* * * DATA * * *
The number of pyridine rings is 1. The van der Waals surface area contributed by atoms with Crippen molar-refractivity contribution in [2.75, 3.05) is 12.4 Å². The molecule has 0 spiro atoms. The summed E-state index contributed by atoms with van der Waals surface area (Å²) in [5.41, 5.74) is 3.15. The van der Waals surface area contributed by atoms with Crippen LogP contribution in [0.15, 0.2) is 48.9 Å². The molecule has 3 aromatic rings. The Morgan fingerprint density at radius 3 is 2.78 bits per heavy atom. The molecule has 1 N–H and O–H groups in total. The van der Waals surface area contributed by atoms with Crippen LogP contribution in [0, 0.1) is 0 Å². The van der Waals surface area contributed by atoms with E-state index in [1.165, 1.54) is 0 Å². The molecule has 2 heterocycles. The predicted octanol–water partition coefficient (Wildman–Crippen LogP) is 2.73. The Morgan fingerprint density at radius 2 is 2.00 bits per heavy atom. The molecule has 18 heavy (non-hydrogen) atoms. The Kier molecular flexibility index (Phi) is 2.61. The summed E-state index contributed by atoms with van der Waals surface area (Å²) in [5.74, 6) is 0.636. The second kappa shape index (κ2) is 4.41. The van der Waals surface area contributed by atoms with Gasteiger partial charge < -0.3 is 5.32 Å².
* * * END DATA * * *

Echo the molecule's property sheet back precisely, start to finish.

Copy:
The number of pyridine rings is 1. The van der Waals surface area contributed by atoms with Crippen molar-refractivity contribution in [2.75, 3.05) is 12.4 Å². The molecule has 0 spiro atoms. The summed E-state index contributed by atoms with van der Waals surface area (Å²) in [5.41, 5.74) is 3.15. The van der Waals surface area contributed by atoms with Crippen LogP contribution in [0.15, 0.2) is 48.9 Å². The molecule has 3 aromatic rings. The Morgan fingerprint density at radius 3 is 2.78 bits per heavy atom. The molecule has 1 N–H and O–H groups in total. The van der Waals surface area contributed by atoms with Crippen LogP contribution in [0, 0.1) is 0 Å². The van der Waals surface area contributed by atoms with E-state index in [1.165, 1.54) is 0 Å². The molecule has 2 heterocycles. The predicted octanol–water partition coefficient (Wildman–Crippen LogP) is 2.73. The Morgan fingerprint density at radius 2 is 2.00 bits per heavy atom. The molecule has 18 heavy (non-hydrogen) atoms. The Kier molecular flexibility index (Phi) is 2.61. The summed E-state index contributed by atoms with van der Waals surface area (Å²) in [5.74, 6) is 0.636. The second kappa shape index (κ2) is 4.41. The van der Waals surface area contributed by atoms with Gasteiger partial charge < -0.3 is 5.32 Å².